Green Chemistry Institute will judge nominations. These  experts might
include  members of the scientific,  industrial, governmental, educational, and
environmental  communities.  The  judges may request verification  of any
chemistry described or claims made in nominations that are selected as finalists.
The judges will select as award recipients those green chemistry technologies
that best meet selection criteria.
      Winners  will be  notified prior to the  official public announcement,
      which will be made  in summer  2011,  in Washington, D.C. A crystal
sculpture will be  presented to the primary sponsor(s) of the winning green
chemistry technology  in  each of the five  award categories. Certificates will
be presented to individuals  (as  identified by the primary  sponsor(s)) who
contributed to the research, development, or implementation of the chemistry.
     Direct any  questions  about eligibility, nomination procedures,  or the
     Presidential Green Chemistry  Challenge program to EPA's  Industrial
Chemistry Branch at greenchernistry@epa.gov or (202) 564-8740.
Judging Entries
Notification of
Winners
Additional
Information

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Sample Cover
Page
Please use the format below for the cover page of your nomination.

               Nominations with an Academic Sponsor
                                                  Title of Nomination
                                                  Date of Nomination

                           Primary Sponsor(s):
                           Full Name (Primary Investigator)
                           Name of Institution

                           Contact Person:
                           Full name
                           Title
                           Address
                           Phone
                           Email

                           Contributor (s): (optional) Individuals and/or organizations
                                       Nominations with a Business Sponsor
                                                  Title of Nomination
                                                  Date of Nomination

                           Primary Sponsor (s):
                           Company Name
                           Full Name (optional)
                           Title (optional)
                           Address (optional)
                           Phone (optional)
                           Email (optional)

                           Contact Person:
                           Full name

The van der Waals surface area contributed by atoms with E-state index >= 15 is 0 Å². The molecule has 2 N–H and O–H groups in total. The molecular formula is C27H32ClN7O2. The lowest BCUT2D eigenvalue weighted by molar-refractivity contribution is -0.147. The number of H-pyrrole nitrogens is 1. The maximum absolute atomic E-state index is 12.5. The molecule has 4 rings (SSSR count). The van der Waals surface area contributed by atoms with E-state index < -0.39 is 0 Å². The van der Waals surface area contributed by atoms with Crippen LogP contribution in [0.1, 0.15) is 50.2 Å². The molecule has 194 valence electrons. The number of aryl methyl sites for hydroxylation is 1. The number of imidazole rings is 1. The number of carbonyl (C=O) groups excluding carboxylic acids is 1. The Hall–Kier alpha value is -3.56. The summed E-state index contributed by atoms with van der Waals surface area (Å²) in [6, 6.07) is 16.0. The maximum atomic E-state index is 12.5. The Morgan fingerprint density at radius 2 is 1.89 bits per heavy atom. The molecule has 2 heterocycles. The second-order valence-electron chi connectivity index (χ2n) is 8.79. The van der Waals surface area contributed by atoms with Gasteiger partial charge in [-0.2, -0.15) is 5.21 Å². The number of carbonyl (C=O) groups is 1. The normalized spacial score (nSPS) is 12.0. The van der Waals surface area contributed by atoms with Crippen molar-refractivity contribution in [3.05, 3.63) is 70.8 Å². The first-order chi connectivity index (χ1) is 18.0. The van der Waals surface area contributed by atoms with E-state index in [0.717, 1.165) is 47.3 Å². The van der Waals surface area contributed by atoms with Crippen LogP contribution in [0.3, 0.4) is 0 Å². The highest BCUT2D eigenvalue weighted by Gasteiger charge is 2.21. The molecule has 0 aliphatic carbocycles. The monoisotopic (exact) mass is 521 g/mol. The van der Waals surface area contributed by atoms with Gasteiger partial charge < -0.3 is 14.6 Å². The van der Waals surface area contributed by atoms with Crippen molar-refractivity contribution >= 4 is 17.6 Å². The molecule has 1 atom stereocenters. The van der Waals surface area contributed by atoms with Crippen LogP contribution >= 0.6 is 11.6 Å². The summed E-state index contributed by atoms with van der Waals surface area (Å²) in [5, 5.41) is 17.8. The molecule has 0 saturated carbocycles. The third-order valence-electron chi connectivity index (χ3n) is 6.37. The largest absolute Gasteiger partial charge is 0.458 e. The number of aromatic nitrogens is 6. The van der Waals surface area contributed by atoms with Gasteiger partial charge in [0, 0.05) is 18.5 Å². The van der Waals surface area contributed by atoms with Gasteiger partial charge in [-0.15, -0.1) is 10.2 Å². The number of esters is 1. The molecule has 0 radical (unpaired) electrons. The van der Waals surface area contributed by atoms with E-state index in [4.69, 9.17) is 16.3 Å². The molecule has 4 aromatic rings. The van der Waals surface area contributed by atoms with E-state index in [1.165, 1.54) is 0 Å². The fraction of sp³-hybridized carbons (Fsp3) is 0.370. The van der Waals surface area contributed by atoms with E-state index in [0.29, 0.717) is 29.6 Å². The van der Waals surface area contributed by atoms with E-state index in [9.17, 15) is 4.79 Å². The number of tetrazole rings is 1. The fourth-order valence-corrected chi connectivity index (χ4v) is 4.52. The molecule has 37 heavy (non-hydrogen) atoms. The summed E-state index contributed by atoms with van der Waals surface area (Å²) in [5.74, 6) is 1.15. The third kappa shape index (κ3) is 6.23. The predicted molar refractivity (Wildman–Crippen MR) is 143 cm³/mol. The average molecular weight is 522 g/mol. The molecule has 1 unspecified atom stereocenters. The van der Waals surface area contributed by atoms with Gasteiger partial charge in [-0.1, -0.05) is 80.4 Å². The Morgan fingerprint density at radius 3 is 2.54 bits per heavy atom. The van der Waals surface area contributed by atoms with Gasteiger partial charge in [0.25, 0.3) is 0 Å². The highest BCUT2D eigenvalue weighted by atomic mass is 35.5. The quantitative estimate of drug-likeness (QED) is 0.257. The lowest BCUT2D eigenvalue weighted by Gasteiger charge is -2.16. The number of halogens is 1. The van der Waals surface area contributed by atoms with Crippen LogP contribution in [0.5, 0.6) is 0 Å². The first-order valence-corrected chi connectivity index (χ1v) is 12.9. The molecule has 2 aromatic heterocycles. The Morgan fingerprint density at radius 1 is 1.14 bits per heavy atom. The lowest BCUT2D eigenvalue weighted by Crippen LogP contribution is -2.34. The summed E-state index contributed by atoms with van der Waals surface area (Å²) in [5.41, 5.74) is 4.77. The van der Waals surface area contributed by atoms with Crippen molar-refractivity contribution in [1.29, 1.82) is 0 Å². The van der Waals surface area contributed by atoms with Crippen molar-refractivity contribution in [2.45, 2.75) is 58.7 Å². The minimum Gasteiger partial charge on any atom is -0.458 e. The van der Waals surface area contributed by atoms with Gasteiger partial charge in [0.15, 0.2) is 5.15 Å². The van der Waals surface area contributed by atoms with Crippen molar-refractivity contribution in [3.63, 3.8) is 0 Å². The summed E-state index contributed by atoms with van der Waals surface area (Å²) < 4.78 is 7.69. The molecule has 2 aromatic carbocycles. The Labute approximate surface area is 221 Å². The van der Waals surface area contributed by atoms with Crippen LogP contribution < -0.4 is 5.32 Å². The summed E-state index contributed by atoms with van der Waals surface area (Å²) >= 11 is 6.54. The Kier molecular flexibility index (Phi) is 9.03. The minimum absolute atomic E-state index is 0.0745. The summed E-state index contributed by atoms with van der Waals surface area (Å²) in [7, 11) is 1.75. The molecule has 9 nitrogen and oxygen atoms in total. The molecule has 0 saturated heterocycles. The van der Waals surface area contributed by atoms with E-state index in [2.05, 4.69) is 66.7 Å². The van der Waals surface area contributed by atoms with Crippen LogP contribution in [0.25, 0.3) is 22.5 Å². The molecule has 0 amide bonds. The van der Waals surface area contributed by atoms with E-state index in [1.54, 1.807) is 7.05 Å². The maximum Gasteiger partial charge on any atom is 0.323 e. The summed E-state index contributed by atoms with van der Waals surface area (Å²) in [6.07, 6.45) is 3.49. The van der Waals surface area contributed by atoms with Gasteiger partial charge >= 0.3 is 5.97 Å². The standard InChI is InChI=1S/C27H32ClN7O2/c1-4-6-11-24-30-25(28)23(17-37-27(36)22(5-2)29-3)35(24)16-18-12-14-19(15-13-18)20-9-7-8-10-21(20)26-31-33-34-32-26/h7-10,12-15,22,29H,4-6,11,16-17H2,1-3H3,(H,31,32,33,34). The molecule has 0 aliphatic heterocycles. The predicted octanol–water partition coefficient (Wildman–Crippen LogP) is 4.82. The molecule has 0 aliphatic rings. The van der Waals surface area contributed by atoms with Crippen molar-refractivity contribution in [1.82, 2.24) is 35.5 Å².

Title
                           Address
                           Phone
                           Email

                           Contributor (s): (optional) Individuals and/or organizations

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Include the following components (see "How to Enter," page 4, for details):

D Cover page.
D Short description of the most recent milestone and date; only one milestone
   is required.
D Statement indicating whether the nomination is eligible for an award in the
   academic category, the small business category, both, or neither.
D Statement identifying the focus area(s) for the nominated technology.
D Statement of the activities that took place within the United States.
D Abstract (350 words or fewer).
D Detailed description of how the nominated technology meets the scope of
   the program  and the selection  criteria.
Award
Nomination
Checklist
    'Pertinent sections of the Pollution Prevention Act of 1990: Sec. 6601.
    SHORT TITLE. This subtitle may be cited as the "Pollution Prevention
    Act of 1990." Sec. 6602. FINDINGS AND POLICY.
        (b) Policy. - "The Congress hereby declares it to be the national policy of the United States that
        pollution should be prevented or reduced at the source whenever feasible."
    Sec. 6603. DEFINITIONS. For the purposes of this subtitle -"(5)(A) The term "source reduction" means
        any practice which:
    (i) reduces the amount of any hazardous substance,  pollutant, or contaminant entering any waste stream
or otherwise released into the environment (including  fugitive emissions) prior to recycling, treatment, or
disposal, and
    (ii) reduces the hazards to public health and the environment associated with the release of such sub-
stances, pollutants, or contaminants."

    2 A small business is defined here as one with annual sales of less than $40 million, including all domestic
and foreign sales by the company, its subsidiaries, and its parent company.
Act.
   3TSCA is the Toxic Substances Control Act; FIFRA is the Federal Insecticide, Fungicide, and Rodenticide
    4FFDCA is the Federal Food, Drug, and Cosmetic Act.

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     Printed on 100% post-consumer, process chlorine-free recycled paper.
A rOA                         Office of Pollution                        744K10004
                                      Prevention and                           August 2010
                                      Toxics (7406M)                           www.epa.gov